Why Builders Still Use Lumber Despite the Price Hikes

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Although lumber prices have declined somewhat recently, this follows a period of record increases that started in mid-2020 and have left prices at historic highs.  In a recent NAHB survey, 94 percent of builders reported a shortage of framing lumber.  Despite this, as Tuesday’s post showed, wood framing remains the dominant construction method for single-family homes in the U.S., accounting for 91 percent of new homes completed in 2020.  Through May of this year, as Monday’s post showed, few builders were reporting a recent switch, or inclination to switch, away from traditional wood framing methods.

Why not?  If acquiring lumber has become such a problem, why are so few builders willing to make the switch?

Although there are several reasons, the top one is lack of workers with the necessary experience, according to results from special questions on the June 2021 survey for the NAHB/Wells Fargo Housing Market Index (HMI).  It seems the typical framing crew is not ready to immediately start building homes out of concrete or steel.  Eighty-two percent of builders responding to the HMI survey cited lack of workers and subcontractors with necessary experience as a significant barrier to switching away from wood framing.

Only 5 percent of the builders indicated that none of the potential problems listed in the survey was a significant barrier.  After lack of experienced workers, in second place, was the relative cost of materials, cited as a barrier to non-wood framing by 42 percent of builders.  Not only have materials like steel and concrete tended to be more expensive than lumber historically, they have also recently been subject to their own shortages and price hikes.  The costs of re-designing and re-engineering homes to conform to a new construction method, buyer resistance, and difficulty obtaining inspections and approvals from local building departments were also each cited by more than a quarter of home builders as significant barriers to switching away from traditional wood framing.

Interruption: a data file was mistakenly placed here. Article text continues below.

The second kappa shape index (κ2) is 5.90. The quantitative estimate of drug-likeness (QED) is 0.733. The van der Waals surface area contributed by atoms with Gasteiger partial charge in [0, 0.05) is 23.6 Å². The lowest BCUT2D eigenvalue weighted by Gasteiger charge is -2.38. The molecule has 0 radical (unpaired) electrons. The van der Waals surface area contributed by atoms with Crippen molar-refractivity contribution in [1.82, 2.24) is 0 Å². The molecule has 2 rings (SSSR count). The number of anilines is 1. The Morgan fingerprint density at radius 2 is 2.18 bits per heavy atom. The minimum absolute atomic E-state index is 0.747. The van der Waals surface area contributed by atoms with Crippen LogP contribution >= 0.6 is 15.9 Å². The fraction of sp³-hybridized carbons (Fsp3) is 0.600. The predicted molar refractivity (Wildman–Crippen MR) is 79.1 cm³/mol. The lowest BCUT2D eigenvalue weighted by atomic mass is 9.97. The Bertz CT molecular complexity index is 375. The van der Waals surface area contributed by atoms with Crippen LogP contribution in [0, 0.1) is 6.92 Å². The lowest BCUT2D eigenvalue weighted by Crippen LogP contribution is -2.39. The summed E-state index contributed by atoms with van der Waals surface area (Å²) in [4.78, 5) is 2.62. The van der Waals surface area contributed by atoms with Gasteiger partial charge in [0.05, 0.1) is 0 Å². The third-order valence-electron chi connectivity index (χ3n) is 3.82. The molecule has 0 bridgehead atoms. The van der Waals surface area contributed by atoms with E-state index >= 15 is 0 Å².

For all these reasons, abandoning wood framing in favor of alternate construction methods doesn’t offer a quick, simple or easy solution to the problem of rising costs that are squeezing buyers with modest incomes out of the market for new homes.



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2 replies

  1. I fully agree with these reasons. The three reasons that would be the biggest for me are the lack of labor, design change costs and getting our jurisdictions ready for approvals and inspections for non-wood products. It sure will be interesting to if builders will eventually make some changes depending on how long the lumber issues last.

  2. There are definite concerns with my company ever switching from residential wood framing to alternative forms of construction due to lack of knowledgeable framing subs as well as higher costs of materials and permitting / inspection issues in our region. There is also in residential remodeling, a serious issue with homeowner insurance companies paying out fair value claims for disaster damaged homes. Insurance companies send homeowners a print out of claims by an adjuster using a software program of costs that just don’t match the reality of true costs of materials or labor. The result is sub-par labor performing these repairs rather than professional builders who do the repair work to code. This becomes a huge safety issue of the remodel and homeowners are non the wiser of what is actually behind their walls. We are seeing a lack of professional remodelers in our area whenever a disaster does strike due to rising costs.

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